Bill O’Reilly, host of the Fox News Channel program The O’Reilly Factor, has offered his own solution to fighting terrorism: A multi-national mercenary army, based on a NATO coalition and trained by the United States.
“We would select them, special forces would train them–25,000-man force to be deployed to fight on the ground against worldwide terrorism. Not just ISIS,” O’Reilly said on “CBS This Morning” on September 24.
Searching for allies to back his proposal, O’Reilly invited Tom Nichols, a professor at the US Naval War College, onto his show.
Nichols’ response: “This is a terrible idea…not just as a practical matter but a moral matter. It’s a morally corrosive idea to try to outsource our national security. This is something Americans are going to have to deal for themselves.”
Actually, O’Reilly’s idea is in fact being tried out, albeit unofficially.
Sixty to 70% of America’s Intelligence budget doesn’t go to the CIA or the National Security Agency (NSA) or the Defense Intelligence Agency (DIA).
Instead, it goes to private contractors who supply secrets or “soldiers of fortune.”
The outsourcing of government intelligence work to private contractors took off after 9/11.
This was especially true after the United States invaded Iraq in 2003–and found its Intelligence and armed services stretched to their furtherest limits.
The DIA estimates that, from the mid-1990s to 2005, the number of private contracts awarded by Intelligence agencies rose by 38%.
During that same period, government spending on “spies/guns for hire” doubled, from about $18 billion in 1995 to about $42 billion in 2005.
Many tasks and services once performed only by government employees are being “outsourced” to civilian contractors:
- Analyzing Intelligence collected by drones and satellites;
- Writing reports;
- Creating and maintaining software programs to manipulate data for tracking terrorist suspects;
- Staffing overseas CIA stations;
- Serving as bodyguards to government officials stationed overseas;
- Providing disguises used by agents working undercover.
More than 500 years ago, Niccolo Machiavelli warned of the dangers of relying on mercenaries:
“Mercenaries…are useless and dangerous. And if a prince holds on to his state by means of mercenary armies, he will never be stable or secure; for they are disunited, ambitious, without discipline, disloyal; they are brave among friends; among enemies they are cowards.
“They have neither the fear of God nor fidelity to men, and destruction is deferred only so long as the attack is. For in peace one is robbed by them, and in war by the enemy.”
Americans–generally disdainful of history–have blatantly ignored both the examples of history and the counsel of Machiavelli. To their own peril.
Mark Mazzetti, author of the bestselling The Way of the Knife, chronicles how the CIA has been transformed from a primarily fact-finding agency into a terrorist-killing one.
Along with this transformation has come a dangerous dependency on private contractors to supply information that government agents used to dig up for themselves.
The U.S. Navy SEALS raid that killed Osama bin Laden has been the subject of books, documentaries and even an Oscar-nominated movie: “Zero Dark Thirty.”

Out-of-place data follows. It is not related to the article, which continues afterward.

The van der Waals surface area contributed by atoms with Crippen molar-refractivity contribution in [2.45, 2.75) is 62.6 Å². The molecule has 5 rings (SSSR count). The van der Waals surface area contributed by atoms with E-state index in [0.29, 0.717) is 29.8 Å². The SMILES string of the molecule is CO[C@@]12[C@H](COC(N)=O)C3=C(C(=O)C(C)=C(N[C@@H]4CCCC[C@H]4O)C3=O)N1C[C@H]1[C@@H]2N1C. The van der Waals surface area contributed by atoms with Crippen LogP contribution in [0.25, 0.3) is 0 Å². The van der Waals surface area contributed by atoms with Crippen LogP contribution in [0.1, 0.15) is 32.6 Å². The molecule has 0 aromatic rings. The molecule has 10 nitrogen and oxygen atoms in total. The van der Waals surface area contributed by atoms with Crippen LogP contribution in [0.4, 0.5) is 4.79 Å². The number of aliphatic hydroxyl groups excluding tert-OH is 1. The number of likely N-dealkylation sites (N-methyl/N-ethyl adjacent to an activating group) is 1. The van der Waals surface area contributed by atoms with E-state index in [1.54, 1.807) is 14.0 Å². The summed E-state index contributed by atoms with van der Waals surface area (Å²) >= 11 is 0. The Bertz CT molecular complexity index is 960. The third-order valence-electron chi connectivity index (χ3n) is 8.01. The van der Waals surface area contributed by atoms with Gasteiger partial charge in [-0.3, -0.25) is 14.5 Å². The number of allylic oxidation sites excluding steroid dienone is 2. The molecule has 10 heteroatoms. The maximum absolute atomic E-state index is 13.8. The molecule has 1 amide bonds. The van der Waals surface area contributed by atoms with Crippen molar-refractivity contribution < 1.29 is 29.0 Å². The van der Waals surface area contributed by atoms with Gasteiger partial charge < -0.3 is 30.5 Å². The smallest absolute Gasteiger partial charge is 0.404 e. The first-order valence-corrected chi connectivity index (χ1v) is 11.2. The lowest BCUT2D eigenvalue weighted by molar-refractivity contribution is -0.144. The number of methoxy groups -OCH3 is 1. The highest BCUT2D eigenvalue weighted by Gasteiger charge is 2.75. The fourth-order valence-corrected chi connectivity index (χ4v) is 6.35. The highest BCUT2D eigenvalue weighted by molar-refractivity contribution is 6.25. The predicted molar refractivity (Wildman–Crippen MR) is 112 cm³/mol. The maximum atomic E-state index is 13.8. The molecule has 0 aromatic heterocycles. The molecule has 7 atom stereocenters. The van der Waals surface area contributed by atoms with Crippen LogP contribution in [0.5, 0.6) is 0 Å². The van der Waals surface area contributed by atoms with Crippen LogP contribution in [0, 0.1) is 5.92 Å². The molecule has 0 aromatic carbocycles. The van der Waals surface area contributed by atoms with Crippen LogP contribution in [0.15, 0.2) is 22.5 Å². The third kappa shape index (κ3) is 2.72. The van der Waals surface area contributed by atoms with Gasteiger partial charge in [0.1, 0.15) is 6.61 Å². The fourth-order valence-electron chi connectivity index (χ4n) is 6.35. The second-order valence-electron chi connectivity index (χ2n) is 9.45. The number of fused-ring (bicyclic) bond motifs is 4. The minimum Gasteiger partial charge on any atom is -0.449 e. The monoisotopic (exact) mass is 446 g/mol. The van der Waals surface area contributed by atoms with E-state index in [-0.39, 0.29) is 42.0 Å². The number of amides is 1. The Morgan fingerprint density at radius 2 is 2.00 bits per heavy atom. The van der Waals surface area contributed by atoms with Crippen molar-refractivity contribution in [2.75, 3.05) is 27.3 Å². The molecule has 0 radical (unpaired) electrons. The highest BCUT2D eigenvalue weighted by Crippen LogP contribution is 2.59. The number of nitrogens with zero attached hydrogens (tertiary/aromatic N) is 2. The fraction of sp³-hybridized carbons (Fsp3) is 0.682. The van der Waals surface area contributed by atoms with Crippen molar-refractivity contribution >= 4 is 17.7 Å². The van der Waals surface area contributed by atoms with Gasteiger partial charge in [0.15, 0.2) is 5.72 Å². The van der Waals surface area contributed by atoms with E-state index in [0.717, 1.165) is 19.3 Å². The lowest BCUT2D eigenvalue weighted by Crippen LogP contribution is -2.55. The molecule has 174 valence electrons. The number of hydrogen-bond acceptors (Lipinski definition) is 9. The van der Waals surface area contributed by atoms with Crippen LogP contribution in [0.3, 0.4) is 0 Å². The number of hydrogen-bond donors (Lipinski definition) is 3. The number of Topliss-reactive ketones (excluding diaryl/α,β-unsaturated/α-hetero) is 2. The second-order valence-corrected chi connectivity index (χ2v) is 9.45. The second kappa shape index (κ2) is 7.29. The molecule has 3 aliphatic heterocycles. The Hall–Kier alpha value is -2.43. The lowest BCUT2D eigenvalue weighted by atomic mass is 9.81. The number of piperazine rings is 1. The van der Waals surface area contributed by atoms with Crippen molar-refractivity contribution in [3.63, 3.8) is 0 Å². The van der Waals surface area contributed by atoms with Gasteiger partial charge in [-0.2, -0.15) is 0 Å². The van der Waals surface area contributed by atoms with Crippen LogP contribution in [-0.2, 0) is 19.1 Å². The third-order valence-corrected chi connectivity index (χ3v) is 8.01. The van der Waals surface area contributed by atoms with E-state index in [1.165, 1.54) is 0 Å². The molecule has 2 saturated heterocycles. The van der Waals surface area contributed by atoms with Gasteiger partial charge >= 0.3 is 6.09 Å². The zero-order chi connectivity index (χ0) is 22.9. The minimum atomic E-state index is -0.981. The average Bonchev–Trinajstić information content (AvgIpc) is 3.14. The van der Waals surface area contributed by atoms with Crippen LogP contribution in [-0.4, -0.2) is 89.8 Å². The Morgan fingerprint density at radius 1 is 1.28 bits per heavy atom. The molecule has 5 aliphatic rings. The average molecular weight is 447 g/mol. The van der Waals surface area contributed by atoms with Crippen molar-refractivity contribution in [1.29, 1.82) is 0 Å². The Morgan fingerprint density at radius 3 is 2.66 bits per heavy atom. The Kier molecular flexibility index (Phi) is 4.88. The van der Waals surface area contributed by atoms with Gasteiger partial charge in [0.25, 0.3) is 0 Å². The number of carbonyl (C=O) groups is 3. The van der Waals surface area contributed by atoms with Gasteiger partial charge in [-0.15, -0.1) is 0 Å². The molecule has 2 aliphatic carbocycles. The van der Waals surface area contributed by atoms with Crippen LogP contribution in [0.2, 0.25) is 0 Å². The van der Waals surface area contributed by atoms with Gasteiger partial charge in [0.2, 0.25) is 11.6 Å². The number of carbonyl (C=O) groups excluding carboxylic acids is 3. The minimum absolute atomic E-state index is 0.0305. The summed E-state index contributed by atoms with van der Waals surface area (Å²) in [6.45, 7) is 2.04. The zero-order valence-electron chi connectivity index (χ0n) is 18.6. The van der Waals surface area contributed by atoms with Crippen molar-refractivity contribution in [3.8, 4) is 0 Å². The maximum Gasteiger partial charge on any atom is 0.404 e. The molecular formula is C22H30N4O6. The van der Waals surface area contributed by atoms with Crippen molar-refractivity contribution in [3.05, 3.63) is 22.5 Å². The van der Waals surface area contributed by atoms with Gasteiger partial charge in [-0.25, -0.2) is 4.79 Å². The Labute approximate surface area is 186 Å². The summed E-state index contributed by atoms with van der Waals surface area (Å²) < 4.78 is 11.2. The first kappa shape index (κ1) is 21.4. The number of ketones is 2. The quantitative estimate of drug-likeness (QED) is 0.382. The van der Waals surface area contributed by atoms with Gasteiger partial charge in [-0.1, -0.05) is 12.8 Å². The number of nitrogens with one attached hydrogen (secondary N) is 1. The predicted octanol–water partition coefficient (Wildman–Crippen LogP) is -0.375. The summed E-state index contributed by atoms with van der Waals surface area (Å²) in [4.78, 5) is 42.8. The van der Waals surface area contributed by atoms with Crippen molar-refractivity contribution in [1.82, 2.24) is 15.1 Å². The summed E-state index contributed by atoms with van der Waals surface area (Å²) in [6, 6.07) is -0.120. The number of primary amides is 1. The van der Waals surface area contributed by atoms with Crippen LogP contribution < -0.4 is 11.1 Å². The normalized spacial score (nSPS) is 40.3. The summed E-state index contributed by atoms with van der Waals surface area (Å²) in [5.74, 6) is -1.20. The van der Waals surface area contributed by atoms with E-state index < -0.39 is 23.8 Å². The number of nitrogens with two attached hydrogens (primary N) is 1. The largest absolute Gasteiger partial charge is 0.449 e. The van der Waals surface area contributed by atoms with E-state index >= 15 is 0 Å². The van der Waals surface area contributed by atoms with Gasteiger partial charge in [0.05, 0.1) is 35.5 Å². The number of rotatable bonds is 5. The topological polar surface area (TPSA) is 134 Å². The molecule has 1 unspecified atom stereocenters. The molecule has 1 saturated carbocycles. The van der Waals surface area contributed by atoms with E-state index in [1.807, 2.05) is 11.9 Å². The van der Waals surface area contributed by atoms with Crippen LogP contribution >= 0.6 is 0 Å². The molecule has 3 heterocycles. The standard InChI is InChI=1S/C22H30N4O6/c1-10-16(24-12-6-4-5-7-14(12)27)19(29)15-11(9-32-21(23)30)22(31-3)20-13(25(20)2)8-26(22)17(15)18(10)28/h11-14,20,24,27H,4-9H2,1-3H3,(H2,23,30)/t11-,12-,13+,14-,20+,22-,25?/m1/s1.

Almost unknown by comparison is a program the CIA developed with Blackwater, a private security company, to locate and assassinate Islamic terrorists.
“We were building a unilateral, unattributable capability,” Erik Prince, CEO of Blackwater, said in an interview. “If it went bad, we weren’t expecting the [CIA] chief of station, the ambassador or anyone to bail us out.”
But the program never got past the planning stage. Senior CIA officials feared the agency would not be able to permanently hide its own role in the effort.
“The more you outsource an operation,” said a CIA official, “the more deniable it becomes. But you’re also giving up control of the operation. And if that guy screws up, it’s still your fault.”
Increased reliance on “outsourcing” has created a “brain-drain” within the Intelligence community. Jobs with private security companies usually pay 50% more than government jobs.
Many employees at the CIA, NSA and other Intelligence agencies leave government service–and then return to it as private contractors earning far higher salaries.
Many within the Intelligence community fear that too much Intelligence work has been outsourced and the government has effectively lost control of its own information channels.
And, as always with the hiring of mercenaries, there is an even more basic fear: How fully can they be trusted?
“There’s an inevitable tension as to where the contractor’s loyalties lie,” said Jeffrey Smith, a former general counsel for the CIA. “Do they lie with the flag? Or do they lie with the bottom line?”
Yet another concern: How much can Intelligence agencies count on private contractors to effectively screen the people they hire?
Edward Snowden was an employee of Booz Allen Hamilton, a consulting/security firm. It was through this company that Snowden gained access to a treasury of NSA secrets.
From September 11, 2001 to 2013, the government has spent more than $500 billion on intelligence.
A 2010 investigative series by the Washington Post found that “1,931 private companies work on programs related to counterterrorism, homeland security and intelligence in about 10,000 locations across the country.”
Jesus never served as a spy or soldier. But he clearly understood a truth too many officials within the American Intelligence community have forgotten:
“For where your treasure is, there will your heart be also.”